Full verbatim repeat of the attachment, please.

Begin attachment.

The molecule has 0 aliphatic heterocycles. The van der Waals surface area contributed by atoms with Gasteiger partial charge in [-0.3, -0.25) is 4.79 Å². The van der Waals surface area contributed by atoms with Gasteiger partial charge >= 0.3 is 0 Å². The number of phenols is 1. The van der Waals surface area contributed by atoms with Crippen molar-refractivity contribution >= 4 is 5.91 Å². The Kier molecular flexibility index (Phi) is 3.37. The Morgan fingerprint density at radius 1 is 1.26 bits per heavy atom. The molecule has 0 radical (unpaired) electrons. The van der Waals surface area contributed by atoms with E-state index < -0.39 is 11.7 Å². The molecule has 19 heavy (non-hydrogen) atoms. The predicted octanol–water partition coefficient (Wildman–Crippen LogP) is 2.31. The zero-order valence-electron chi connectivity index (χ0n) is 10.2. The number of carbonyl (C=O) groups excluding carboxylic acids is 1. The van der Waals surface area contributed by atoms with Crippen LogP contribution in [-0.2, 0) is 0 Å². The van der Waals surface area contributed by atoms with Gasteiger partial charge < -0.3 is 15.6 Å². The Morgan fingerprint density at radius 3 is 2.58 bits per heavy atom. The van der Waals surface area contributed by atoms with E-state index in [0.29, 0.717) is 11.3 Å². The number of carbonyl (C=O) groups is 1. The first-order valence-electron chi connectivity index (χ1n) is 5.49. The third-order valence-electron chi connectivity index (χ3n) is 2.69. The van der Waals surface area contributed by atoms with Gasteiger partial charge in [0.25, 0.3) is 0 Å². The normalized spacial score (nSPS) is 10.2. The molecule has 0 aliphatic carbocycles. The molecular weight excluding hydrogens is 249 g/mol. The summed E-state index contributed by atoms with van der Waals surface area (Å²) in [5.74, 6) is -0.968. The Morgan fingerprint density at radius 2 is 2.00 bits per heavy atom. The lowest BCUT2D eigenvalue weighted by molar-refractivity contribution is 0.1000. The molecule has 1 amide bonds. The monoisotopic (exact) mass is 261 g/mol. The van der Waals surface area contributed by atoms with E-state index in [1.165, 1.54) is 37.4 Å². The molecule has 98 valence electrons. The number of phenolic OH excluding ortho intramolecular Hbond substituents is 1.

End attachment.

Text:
The molecule has 0 aliphatic heterocycles. The van der Waals surface area contributed by atoms with Gasteiger partial charge in [-0.3, -0.25) is 4.79 Å². The van der Waals surface area contributed by atoms with Gasteiger partial charge >= 0.3 is 0 Å². The number of phenols is 1. The van der Waals surface area contributed by atoms with Crippen molar-refractivity contribution >= 4 is 5.91 Å². The Kier molecular flexibility index (Phi) is 3.37. The Morgan fingerprint density at radius 1 is 1.26 bits per heavy atom. The molecule has 0 radical (unpaired) electrons. The van der Waals surface area contributed by atoms with E-state index < -0.39 is 11.7 Å². The molecule has 19 heavy (non-hydrogen) atoms. The predicted octanol–water partition coefficient (Wildman–Crippen LogP) is 2.31. The zero-order valence-electron chi connectivity index (χ0n) is 10.2. The number of carbonyl (C=O) groups excluding carboxylic acids is 1. The van der Waals surface area contributed by atoms with Crippen LogP contribution in [-0.2, 0) is 0 Å². The van der Waals surface area contributed by atoms with Gasteiger partial charge < -0.3 is 15.6 Å². The Morgan fingerprint density at radius 3 is 2.58 bits per heavy atom. The van der Waals surface area contributed by atoms with E-state index in [0.29, 0.717) is 11.3 Å². The number of carbonyl (C=O) groups is 1. The first-order valence-electron chi connectivity index (χ1n) is 5.49. The third-order valence-electron chi connectivity index (χ3n) is 2.69. The van der Waals surface area contributed by atoms with Gasteiger partial charge in [0.25, 0.3) is 0 Å². The normalized spacial score (nSPS) is 10.2. The molecule has 0 aliphatic carbocycles. The molecular weight excluding hydrogens is 249 g/mol. The summed E-state index contributed by atoms with van der Waals surface area (Å²) in [5.74, 6) is -0.968. The Morgan fingerprint density at radius 2 is 2.00 bits per heavy atom. The lowest BCUT2D eigenvalue weighted by molar-refractivity contribution is 0.1000. The molecule has 1 amide bonds. The monoisotopic (exact) mass is 261 g/mol. The van der Waals surface area contributed by atoms with E-state index in [1.165, 1.54) is 37.4 Å². The molecule has 98 valence electrons. The number of phenolic OH excluding ortho intramolecular Hbond substituents is 1.